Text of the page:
The Relevance of Malthus for the Study of Mortality Today: Long-Run Influences on Health, Mortality, Labor Force Participation, and Population Growth
NBER Historical Working Paper No. 54
This paper argues that the secular decline in mortality, which began during the eighteenth century, is still in progress and will probably continue for another century or more. The evolutionary perspective presented in this paper focuses not only on the environment, which from the standpoint of human health and prosperity has become much more favorable than it was in Malthus's time, but also on changes in human physiology over the past three centuries which affect both economic and biomedical processes. A great deal of emphasis is placed on the interconnectedness of events and process over the life cycle and, by implication, between generations.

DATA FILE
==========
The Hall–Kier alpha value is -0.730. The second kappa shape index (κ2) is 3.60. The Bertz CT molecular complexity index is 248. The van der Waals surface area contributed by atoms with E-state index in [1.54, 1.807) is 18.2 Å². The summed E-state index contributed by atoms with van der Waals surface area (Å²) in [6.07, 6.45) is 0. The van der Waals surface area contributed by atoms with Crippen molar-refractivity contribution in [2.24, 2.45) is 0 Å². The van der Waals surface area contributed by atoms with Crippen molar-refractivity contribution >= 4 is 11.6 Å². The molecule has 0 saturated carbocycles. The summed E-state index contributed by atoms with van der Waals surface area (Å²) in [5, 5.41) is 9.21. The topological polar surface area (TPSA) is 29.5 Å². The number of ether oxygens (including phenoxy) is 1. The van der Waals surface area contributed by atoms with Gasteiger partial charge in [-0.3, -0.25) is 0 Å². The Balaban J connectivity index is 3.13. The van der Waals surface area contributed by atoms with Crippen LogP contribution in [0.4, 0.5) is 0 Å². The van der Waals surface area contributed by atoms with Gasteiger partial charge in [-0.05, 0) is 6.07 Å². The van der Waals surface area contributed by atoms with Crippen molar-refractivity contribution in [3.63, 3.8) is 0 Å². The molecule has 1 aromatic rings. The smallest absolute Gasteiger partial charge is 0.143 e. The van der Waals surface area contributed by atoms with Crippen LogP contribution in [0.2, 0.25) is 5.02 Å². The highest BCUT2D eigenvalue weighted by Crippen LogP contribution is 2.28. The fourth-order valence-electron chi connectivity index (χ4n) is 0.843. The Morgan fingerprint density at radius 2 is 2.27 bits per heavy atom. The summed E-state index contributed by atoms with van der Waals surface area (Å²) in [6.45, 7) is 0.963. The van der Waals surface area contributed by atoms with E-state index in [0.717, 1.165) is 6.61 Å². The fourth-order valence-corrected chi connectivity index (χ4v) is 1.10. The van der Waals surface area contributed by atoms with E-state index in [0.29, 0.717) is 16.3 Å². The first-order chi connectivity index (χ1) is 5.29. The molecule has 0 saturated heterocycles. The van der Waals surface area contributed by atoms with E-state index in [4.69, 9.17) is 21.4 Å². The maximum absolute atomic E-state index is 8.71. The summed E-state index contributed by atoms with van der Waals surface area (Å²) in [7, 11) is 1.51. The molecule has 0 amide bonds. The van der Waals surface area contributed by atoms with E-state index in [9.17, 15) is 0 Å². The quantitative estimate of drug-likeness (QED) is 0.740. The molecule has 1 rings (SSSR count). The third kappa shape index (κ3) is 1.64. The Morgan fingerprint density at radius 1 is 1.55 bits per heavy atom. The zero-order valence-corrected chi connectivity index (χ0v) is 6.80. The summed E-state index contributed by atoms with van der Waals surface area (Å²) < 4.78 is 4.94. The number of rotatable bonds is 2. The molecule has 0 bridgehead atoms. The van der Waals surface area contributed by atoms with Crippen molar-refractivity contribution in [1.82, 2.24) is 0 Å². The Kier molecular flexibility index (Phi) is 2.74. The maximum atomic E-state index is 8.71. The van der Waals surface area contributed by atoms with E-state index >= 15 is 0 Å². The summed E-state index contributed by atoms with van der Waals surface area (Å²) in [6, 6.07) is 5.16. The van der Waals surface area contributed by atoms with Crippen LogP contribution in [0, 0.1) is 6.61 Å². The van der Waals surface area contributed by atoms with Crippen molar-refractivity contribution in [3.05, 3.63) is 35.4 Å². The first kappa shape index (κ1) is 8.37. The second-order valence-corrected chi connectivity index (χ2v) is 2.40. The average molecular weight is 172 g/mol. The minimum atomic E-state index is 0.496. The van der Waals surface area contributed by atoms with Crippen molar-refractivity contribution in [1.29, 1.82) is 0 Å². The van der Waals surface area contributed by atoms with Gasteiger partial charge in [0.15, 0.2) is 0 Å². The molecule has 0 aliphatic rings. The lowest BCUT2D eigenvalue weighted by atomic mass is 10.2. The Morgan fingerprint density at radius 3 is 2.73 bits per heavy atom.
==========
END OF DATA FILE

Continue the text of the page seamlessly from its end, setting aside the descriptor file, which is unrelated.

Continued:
Document Object Identifier (DOI): 10.3386/h0054
Published: Population, Economic Development, and the Environment, Kiessling, Kerstin Lindahl and Hans Landberg, eds., Oxford: Oxford University Press, 1994,pp. 231-284.
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